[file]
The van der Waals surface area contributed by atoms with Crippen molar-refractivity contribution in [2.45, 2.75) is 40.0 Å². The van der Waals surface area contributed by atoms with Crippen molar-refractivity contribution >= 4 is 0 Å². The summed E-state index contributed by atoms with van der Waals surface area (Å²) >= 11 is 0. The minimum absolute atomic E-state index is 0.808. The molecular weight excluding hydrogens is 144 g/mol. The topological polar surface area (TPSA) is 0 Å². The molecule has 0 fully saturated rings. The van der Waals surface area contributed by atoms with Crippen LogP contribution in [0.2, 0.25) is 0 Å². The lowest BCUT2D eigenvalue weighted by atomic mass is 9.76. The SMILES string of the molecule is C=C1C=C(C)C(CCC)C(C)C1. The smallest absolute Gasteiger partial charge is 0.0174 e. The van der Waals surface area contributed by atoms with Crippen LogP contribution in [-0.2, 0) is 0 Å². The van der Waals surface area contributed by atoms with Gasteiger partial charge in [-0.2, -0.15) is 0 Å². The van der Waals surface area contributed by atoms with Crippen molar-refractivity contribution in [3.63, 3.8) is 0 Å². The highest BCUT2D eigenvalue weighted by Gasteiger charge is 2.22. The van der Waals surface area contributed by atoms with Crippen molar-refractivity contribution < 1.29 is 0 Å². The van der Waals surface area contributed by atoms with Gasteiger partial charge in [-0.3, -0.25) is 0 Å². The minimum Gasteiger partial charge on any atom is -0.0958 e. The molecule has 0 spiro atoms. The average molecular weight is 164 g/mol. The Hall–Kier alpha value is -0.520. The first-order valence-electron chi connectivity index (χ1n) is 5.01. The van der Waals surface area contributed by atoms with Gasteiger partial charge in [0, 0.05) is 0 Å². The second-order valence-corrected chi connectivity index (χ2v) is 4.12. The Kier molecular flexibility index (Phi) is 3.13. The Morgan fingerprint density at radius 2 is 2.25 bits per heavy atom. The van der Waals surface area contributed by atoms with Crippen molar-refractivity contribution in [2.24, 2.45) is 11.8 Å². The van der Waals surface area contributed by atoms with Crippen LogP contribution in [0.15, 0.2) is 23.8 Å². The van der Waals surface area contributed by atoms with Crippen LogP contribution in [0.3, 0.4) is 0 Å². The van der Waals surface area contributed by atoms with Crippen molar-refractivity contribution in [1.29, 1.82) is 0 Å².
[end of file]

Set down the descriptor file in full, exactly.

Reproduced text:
The van der Waals surface area contributed by atoms with Crippen molar-refractivity contribution in [2.45, 2.75) is 40.0 Å². The van der Waals surface area contributed by atoms with Crippen molar-refractivity contribution >= 4 is 0 Å². The summed E-state index contributed by atoms with van der Waals surface area (Å²) >= 11 is 0. The minimum absolute atomic E-state index is 0.808. The molecular weight excluding hydrogens is 144 g/mol. The topological polar surface area (TPSA) is 0 Å². The molecule has 0 fully saturated rings. The van der Waals surface area contributed by atoms with Crippen LogP contribution in [0.2, 0.25) is 0 Å². The lowest BCUT2D eigenvalue weighted by atomic mass is 9.76. The SMILES string of the molecule is C=C1C=C(C)C(CCC)C(C)C1. The smallest absolute Gasteiger partial charge is 0.0174 e. The van der Waals surface area contributed by atoms with Crippen LogP contribution in [-0.2, 0) is 0 Å². The van der Waals surface area contributed by atoms with Gasteiger partial charge in [-0.2, -0.15) is 0 Å². The van der Waals surface area contributed by atoms with Crippen molar-refractivity contribution in [3.63, 3.8) is 0 Å². The highest BCUT2D eigenvalue weighted by Gasteiger charge is 2.22. The van der Waals surface area contributed by atoms with Crippen molar-refractivity contribution < 1.29 is 0 Å². The van der Waals surface area contributed by atoms with Gasteiger partial charge in [-0.3, -0.25) is 0 Å². The minimum Gasteiger partial charge on any atom is -0.0958 e. The molecule has 0 spiro atoms. The average molecular weight is 164 g/mol. The Hall–Kier alpha value is -0.520. The first-order valence-electron chi connectivity index (χ1n) is 5.01. The van der Waals surface area contributed by atoms with Gasteiger partial charge in [0, 0.05) is 0 Å². The second-order valence-corrected chi connectivity index (χ2v) is 4.12. The Kier molecular flexibility index (Phi) is 3.13. The Morgan fingerprint density at radius 2 is 2.25 bits per heavy atom. The van der Waals surface area contributed by atoms with Crippen molar-refractivity contribution in [2.24, 2.45) is 11.8 Å². The van der Waals surface area contributed by atoms with Crippen LogP contribution in [0.15, 0.2) is 23.8 Å². The van der Waals surface area contributed by atoms with Crippen LogP contribution in [0.3, 0.4) is 0 Å². The van der Waals surface area contributed by atoms with Crippen molar-refractivity contribution in [1.29, 1.82) is 0 Å².